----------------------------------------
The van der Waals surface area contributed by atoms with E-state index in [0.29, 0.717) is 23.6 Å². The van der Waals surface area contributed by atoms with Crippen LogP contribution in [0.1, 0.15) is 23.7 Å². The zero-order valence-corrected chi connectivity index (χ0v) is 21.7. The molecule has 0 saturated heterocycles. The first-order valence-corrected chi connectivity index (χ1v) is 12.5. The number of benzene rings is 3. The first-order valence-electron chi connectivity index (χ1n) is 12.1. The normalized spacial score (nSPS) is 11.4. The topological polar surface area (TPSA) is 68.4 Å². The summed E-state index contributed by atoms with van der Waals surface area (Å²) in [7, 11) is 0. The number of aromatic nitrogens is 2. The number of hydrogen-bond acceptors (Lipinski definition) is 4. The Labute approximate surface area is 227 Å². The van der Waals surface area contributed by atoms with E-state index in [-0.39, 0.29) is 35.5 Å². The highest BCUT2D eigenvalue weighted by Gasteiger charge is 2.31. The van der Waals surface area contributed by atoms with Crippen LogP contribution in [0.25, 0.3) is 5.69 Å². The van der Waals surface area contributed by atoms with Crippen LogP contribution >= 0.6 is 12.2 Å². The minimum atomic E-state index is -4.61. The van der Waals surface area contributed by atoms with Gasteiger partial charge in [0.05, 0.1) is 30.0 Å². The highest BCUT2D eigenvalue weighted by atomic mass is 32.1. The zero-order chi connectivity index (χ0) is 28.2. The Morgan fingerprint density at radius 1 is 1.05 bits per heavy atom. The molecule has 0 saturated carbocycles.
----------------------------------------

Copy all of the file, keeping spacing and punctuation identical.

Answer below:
The van der Waals surface area contributed by atoms with E-state index in [0.29, 0.717) is 23.6 Å². The van der Waals surface area contributed by atoms with Crippen LogP contribution in [0.1, 0.15) is 23.7 Å². The zero-order valence-corrected chi connectivity index (χ0v) is 21.7. The molecule has 0 saturated heterocycles. The first-order valence-corrected chi connectivity index (χ1v) is 12.5. The number of benzene rings is 3. The first-order valence-electron chi connectivity index (χ1n) is 12.1. The normalized spacial score (nSPS) is 11.4. The topological polar surface area (TPSA) is 68.4 Å². The summed E-state index contributed by atoms with van der Waals surface area (Å²) in [7, 11) is 0. The number of aromatic nitrogens is 2. The number of hydrogen-bond acceptors (Lipinski definition) is 4. The Labute approximate surface area is 227 Å². The van der Waals surface area contributed by atoms with E-state index in [-0.39, 0.29) is 35.5 Å². The highest BCUT2D eigenvalue weighted by Gasteiger charge is 2.31. The van der Waals surface area contributed by atoms with Crippen LogP contribution in [0.25, 0.3) is 5.69 Å². The van der Waals surface area contributed by atoms with Crippen LogP contribution >= 0.6 is 12.2 Å². The minimum atomic E-state index is -4.61. The van der Waals surface area contributed by atoms with Gasteiger partial charge in [0.05, 0.1) is 30.0 Å². The highest BCUT2D eigenvalue weighted by atomic mass is 32.1. The zero-order chi connectivity index (χ0) is 28.2. The Morgan fingerprint density at radius 1 is 1.05 bits per heavy atom. The molecule has 0 saturated carbocycles.